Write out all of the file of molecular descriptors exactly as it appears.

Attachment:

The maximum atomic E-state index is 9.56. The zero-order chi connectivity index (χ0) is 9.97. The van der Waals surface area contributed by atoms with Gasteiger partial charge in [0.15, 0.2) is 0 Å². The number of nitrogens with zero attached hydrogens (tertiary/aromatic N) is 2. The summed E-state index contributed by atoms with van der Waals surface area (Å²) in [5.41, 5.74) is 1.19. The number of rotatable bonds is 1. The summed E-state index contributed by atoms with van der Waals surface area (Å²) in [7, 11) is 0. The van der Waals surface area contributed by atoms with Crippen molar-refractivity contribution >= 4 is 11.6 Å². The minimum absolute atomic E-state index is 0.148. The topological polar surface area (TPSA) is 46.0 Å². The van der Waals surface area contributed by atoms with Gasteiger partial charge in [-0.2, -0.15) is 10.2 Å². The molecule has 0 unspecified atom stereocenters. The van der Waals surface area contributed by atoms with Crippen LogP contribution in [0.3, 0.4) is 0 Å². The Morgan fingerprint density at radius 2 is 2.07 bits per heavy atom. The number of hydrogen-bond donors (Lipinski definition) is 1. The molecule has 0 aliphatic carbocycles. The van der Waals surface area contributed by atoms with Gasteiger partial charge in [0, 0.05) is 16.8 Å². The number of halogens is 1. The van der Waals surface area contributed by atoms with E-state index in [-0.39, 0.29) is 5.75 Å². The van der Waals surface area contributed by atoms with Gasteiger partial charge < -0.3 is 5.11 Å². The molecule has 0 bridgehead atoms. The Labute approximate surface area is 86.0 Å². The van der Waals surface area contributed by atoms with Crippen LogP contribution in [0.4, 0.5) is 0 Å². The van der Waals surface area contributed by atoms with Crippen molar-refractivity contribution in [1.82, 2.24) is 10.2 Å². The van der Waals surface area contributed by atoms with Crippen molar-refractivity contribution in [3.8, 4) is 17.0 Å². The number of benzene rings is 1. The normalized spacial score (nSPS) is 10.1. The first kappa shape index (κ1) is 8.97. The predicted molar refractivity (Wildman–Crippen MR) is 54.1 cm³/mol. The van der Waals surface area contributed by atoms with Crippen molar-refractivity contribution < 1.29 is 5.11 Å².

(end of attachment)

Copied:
The maximum atomic E-state index is 9.56. The zero-order chi connectivity index (χ0) is 9.97. The van der Waals surface area contributed by atoms with Gasteiger partial charge in [0.15, 0.2) is 0 Å². The number of nitrogens with zero attached hydrogens (tertiary/aromatic N) is 2. The summed E-state index contributed by atoms with van der Waals surface area (Å²) in [5.41, 5.74) is 1.19. The number of rotatable bonds is 1. The summed E-state index contributed by atoms with van der Waals surface area (Å²) in [7, 11) is 0. The van der Waals surface area contributed by atoms with Crippen molar-refractivity contribution >= 4 is 11.6 Å². The minimum absolute atomic E-state index is 0.148. The topological polar surface area (TPSA) is 46.0 Å². The van der Waals surface area contributed by atoms with Gasteiger partial charge in [-0.2, -0.15) is 10.2 Å². The molecule has 0 unspecified atom stereocenters. The van der Waals surface area contributed by atoms with Crippen LogP contribution in [0.3, 0.4) is 0 Å². The Morgan fingerprint density at radius 2 is 2.07 bits per heavy atom. The number of hydrogen-bond donors (Lipinski definition) is 1. The molecule has 0 aliphatic carbocycles. The van der Waals surface area contributed by atoms with Gasteiger partial charge in [0, 0.05) is 16.8 Å². The number of halogens is 1. The van der Waals surface area contributed by atoms with E-state index in [-0.39, 0.29) is 5.75 Å². The van der Waals surface area contributed by atoms with Gasteiger partial charge < -0.3 is 5.11 Å². The molecule has 0 bridgehead atoms. The Labute approximate surface area is 86.0 Å². The van der Waals surface area contributed by atoms with Crippen LogP contribution in [0.4, 0.5) is 0 Å². The van der Waals surface area contributed by atoms with Crippen molar-refractivity contribution in [1.82, 2.24) is 10.2 Å². The van der Waals surface area contributed by atoms with Crippen molar-refractivity contribution in [3.8, 4) is 17.0 Å². The number of benzene rings is 1. The normalized spacial score (nSPS) is 10.1. The first kappa shape index (κ1) is 8.97. The predicted molar refractivity (Wildman–Crippen MR) is 54.1 cm³/mol. The van der Waals surface area contributed by atoms with Crippen molar-refractivity contribution < 1.29 is 5.11 Å².